A stands for Appreciation - If no one shows appreciation to each other in a group, the group will not function or bond, leading to dysfunctional behaviors. This must be non sexual for it to work.

As one example, a strong well knit group notices what can be termed "little things" or "invisible work". That is, things that are only noticed when not done. Like cleaning the bathroom, sweeping the mats, missing paper towels or TP. A well knit group notices those things and acknowledges the person who did them.

A also stands for Affection - The group must have people who do care about each other and want to fit. Again, expressed in non sexual behaviors.

We at the TNBBC express this by making fun of each other, finding as much humor in ourselves and our mistakes as we find in others, (and a very important point) listening to each other. As in any male dominant group, we have male bonding with booze and food regularly, and show this affection by always having too much money in the pot when its time to settle the tab and buying each other drinks regularly.

A very important note as well, is those of us in committed relationships are lucky enough to have partners, wives, girlfriends, who somewhat understand the importance of the dojo relationships to each of us and supports it(that support ranges from tolerates to encourages) most of the time.

C stands for Committment - The group has to have people who believe in what they are doing and this will show by interest in the activities of the group and efforts with the group. There must be a unifying goal and purpose for this to work.

You have to be present and active with each person in the group. And that means interest in the people off the mats as well as on. As a good example, a dojo member and his wife recently adopted a little girl from China. Everyone was interested and wanted to contribute to a gift. A small thing perhaps in monetary value, but an important small thing to group bonding.

We also try to take part in things off the mat together. I can only think of a few examples of group social activities where there were less than 80% of the group in attendence, and those missing were gone for family activites.

In any case, for us at the TNBBC, the unifying goals for all of us are found in the wisdoms posted on September 10.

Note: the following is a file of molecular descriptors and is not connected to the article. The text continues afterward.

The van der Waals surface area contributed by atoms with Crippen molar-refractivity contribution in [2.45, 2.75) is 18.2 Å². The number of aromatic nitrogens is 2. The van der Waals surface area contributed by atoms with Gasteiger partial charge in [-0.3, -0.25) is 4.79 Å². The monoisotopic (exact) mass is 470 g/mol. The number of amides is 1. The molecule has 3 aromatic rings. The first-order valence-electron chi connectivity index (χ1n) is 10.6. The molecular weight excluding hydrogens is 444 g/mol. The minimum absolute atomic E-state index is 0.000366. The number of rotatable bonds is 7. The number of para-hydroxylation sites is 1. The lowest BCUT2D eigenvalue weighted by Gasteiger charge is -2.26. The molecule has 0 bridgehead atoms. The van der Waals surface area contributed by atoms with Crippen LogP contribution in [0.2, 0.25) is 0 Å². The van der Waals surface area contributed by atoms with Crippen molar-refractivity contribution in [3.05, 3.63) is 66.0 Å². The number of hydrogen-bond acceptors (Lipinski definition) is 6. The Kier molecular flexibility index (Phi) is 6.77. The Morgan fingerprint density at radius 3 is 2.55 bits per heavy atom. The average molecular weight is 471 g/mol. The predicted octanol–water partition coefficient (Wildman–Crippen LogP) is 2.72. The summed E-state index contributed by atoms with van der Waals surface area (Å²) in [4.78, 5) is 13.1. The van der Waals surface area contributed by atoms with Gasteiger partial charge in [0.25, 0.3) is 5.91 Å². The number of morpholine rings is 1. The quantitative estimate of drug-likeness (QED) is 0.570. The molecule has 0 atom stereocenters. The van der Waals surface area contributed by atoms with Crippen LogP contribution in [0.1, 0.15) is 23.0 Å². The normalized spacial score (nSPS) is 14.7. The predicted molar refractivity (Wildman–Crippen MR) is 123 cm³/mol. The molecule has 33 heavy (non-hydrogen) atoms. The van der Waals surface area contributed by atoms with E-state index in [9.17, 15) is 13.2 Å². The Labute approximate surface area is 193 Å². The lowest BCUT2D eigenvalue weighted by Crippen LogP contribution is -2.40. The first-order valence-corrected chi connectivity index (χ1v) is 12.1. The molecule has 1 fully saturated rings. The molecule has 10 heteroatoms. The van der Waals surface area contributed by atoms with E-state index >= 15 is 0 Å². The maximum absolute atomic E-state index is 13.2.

T stands for Time - No such thing as quality time alone exists. You must have the drudge time in order to have peak or quality time happen.

Pretty simple really, put in your time with the group and on your own in training or nothing good will come of your efforts. either as an individual or with the group. The peak experiences only happen when you go through the drudge and day to day time and effort.

C stands for Creative problem solving - Figure out how to solve problems in ways that intrigue the group and individuals.

This is the role of a good teacher, not to rely on dogma and "sensei says" as answers. This is perhaps the hardest part for most people to understand as a teacher and senior, is to help guide and influence the group and individuals to creative thought on their own. But it is perhaps the most important.

As an example, in a healthy group, fights and disagreements will take place just as often as in a dysfunctional group. But in a healthy group, the fights end quickly with creative solutions and results in a better group dynamic. In a dysfunctional group, fights will drag out and become intertwined with non related issues, resulting in more fighting in the group.

C stands for Communication - If you do the above things, you will be communicating.

Nuff said, I hope.

One thing I leave out on this most of the time is belief.

I usually lump belief in as part of commitment for most people in discussion. This means belief in the group as valuable at a basic level. Or it can be taken to be a belief in a higher being or power. Many martial arts teachers make the mistake of confusing the two belief ideas into one which destroys the validity. Can you say "cult behavior?" I think I pretty much covered this point in my first post explaining the reasoning for why this blog exists.

So, there you have it, by direct transmission from the head fluffy bunny himself, a template to work on for group dynamics in your own dojo.

Monday, September 10, 2007

Some wisdom from the training partners of the TNBBC. This will be modified as other wisdom which we find useful arise.

Does it work?
Just keep trying to get better.
Now matter how much you suck, it's always possible to suck more.
No shots to the kidneys. That's for after class.
More good stuff happens in our damp dark stinky basement than your cute dojo.
You have no clue what you're getting into.
No piece of wood is safe.
There are no secrets. It's all hidden in plain sight.
If you ask about the secrets, we'd explain them but you wouldn't understand.
Ark's exercises hurt so good.
Ark's exercises don't get any easier.
Don't drink the Kool Aid.
There are two things you can learn if you look at your feet, how many feet you have and that they match.
Every class is a history lesson.
Relearning and rewiring your body makes a lot more sense when the techniques are taught correctly.
Turning on your toes keeps the orthopods in business.